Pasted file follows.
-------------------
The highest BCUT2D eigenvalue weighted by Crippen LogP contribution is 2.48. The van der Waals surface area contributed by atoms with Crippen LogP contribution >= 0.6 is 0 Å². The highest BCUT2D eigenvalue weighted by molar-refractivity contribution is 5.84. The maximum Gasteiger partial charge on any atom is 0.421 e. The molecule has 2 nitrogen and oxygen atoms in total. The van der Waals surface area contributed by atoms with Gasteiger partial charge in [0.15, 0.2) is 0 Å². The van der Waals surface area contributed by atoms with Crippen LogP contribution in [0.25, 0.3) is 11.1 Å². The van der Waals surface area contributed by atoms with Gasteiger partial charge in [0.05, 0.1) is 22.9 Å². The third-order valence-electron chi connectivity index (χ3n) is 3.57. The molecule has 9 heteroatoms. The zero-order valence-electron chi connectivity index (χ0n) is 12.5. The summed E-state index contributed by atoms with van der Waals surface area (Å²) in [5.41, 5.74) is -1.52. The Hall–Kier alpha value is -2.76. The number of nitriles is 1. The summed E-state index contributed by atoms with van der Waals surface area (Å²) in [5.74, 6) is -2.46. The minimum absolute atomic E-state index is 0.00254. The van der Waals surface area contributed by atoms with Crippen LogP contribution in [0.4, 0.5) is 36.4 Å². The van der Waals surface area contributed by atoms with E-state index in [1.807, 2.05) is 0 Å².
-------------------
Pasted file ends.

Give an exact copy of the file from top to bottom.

The highest BCUT2D eigenvalue weighted by Crippen LogP contribution is 2.48. The van der Waals surface area contributed by atoms with Crippen LogP contribution >= 0.6 is 0 Å². The highest BCUT2D eigenvalue weighted by molar-refractivity contribution is 5.84. The maximum Gasteiger partial charge on any atom is 0.421 e. The molecule has 2 nitrogen and oxygen atoms in total. The van der Waals surface area contributed by atoms with Gasteiger partial charge in [0.15, 0.2) is 0 Å². The van der Waals surface area contributed by atoms with Crippen LogP contribution in [0.25, 0.3) is 11.1 Å². The van der Waals surface area contributed by atoms with Gasteiger partial charge in [0.05, 0.1) is 22.9 Å². The third-order valence-electron chi connectivity index (χ3n) is 3.57. The molecule has 9 heteroatoms. The zero-order valence-electron chi connectivity index (χ0n) is 12.5. The summed E-state index contributed by atoms with van der Waals surface area (Å²) in [5.41, 5.74) is -1.52. The Hall–Kier alpha value is -2.76. The number of nitriles is 1. The summed E-state index contributed by atoms with van der Waals surface area (Å²) in [5.74, 6) is -2.46. The minimum absolute atomic E-state index is 0.00254. The van der Waals surface area contributed by atoms with Crippen LogP contribution in [0.4, 0.5) is 36.4 Å². The van der Waals surface area contributed by atoms with E-state index in [1.807, 2.05) is 0 Å².